I'm often told that the use of big data systems will kill the now very old world of data warehousing. Why? It's hugely expensive to build data warehouses. Consider the cost of the technology, including very pricey hardware and software. The minimum buy-in is well over $1 million -- and I'm being kind with that number.
Enter big data on cloud platforms. Now you can access other people's hardware to build massive data-storage systems. These data-storage systems can use highly distributed query processing systems for a divide-and-conquer approach to gain answers from massive amounts of data in mere minutes or even seconds.
Traditional data warehouses typically work with abstracted data that's been rolled up (cleansed and transformed, in data warehousing lingo) into a separate database (the data warehouse or data mart), for which specific analytics are known in advance (such as compliance reporting or sales trend analysis). That database is updated incrementally with the same type of rolled-up data, typically on a weekly or monthly schedule. By contrast, big data systems tend to have raw data, whether from operations (log reports), user activity (website tracking), or other real-world usage (census surveys). That raw data is left as is because its usage is not predetermined, so there's no known target to trasnsform it to.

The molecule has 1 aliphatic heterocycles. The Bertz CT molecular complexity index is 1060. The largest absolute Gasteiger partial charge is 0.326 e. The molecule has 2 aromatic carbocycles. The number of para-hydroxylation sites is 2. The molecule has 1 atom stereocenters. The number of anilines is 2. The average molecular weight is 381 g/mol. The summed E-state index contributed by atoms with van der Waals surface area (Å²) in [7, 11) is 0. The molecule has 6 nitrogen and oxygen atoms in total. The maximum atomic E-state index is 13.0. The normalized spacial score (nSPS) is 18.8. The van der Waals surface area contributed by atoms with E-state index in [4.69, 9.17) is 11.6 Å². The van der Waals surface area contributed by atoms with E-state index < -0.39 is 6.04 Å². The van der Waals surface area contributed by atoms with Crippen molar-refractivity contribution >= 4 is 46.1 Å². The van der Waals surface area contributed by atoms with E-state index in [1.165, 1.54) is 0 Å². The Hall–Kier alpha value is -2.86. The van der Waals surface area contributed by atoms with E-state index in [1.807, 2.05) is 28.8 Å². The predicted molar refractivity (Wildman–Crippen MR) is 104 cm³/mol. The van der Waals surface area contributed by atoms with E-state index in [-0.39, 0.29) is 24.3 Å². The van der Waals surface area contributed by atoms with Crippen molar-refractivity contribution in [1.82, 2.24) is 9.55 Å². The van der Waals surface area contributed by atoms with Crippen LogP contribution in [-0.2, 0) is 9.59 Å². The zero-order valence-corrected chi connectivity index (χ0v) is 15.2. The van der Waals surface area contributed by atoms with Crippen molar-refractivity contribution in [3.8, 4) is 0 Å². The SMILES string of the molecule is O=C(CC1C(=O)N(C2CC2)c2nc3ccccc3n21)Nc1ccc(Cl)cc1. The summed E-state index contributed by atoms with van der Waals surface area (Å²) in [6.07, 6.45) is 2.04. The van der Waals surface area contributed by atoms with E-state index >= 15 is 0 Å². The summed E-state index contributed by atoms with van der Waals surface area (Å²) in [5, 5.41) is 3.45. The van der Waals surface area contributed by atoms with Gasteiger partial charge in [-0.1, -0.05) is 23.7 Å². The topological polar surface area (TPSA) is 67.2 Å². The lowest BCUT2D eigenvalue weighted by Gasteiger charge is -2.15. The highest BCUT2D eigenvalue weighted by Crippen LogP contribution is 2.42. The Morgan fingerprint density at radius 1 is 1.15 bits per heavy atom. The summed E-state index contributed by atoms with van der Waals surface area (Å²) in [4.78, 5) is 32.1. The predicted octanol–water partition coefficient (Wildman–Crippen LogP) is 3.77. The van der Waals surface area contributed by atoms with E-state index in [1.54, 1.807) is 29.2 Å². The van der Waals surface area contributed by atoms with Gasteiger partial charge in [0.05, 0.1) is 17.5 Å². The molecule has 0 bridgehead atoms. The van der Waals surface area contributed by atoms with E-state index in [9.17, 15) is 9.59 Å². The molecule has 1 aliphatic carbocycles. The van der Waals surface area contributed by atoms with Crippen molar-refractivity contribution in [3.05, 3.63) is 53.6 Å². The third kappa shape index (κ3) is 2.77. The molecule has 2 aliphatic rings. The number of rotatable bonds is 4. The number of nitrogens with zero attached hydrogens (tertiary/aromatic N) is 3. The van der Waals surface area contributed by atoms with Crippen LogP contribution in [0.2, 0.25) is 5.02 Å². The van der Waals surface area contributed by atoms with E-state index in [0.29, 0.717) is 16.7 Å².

It's clear that using big data systems means you have more current, original-context information that can better support line managers and executives. What's more, the cost is about a third or less than that of traditional data warehouses. And getting a big data system up and functional on a public cloud takes about one-tenth of the time, if that.
Given the huge differences and the obvious benefits of big data on public clouds, what's the future of traditional data warehousing?
The reality is that those who use data warehousing technology will continue to do so. Although tasks are moving quickly to big data, the systems I've seen deployed are more operationally focused. Big data systems are typically used to understand tactical issues, such as when inventory likely needs to be replenished or who's not selling their quota.
Enterprises still use data warehousing for reports and visualizations that go to executives and regulatory agencies to report the holistic performance of the company. They are generated by traditional data warehouse systems that cost millions of dollars to build, and those systems are not going anywhere anytime soon. No matter how good and cost-effective big data on the cloud is or becomes, data warehousing will still be a fact of life in many enterprises, and that fact will last for the lifecycle of existing systems. It's strange, but that's the way I see it.
Source: Network World
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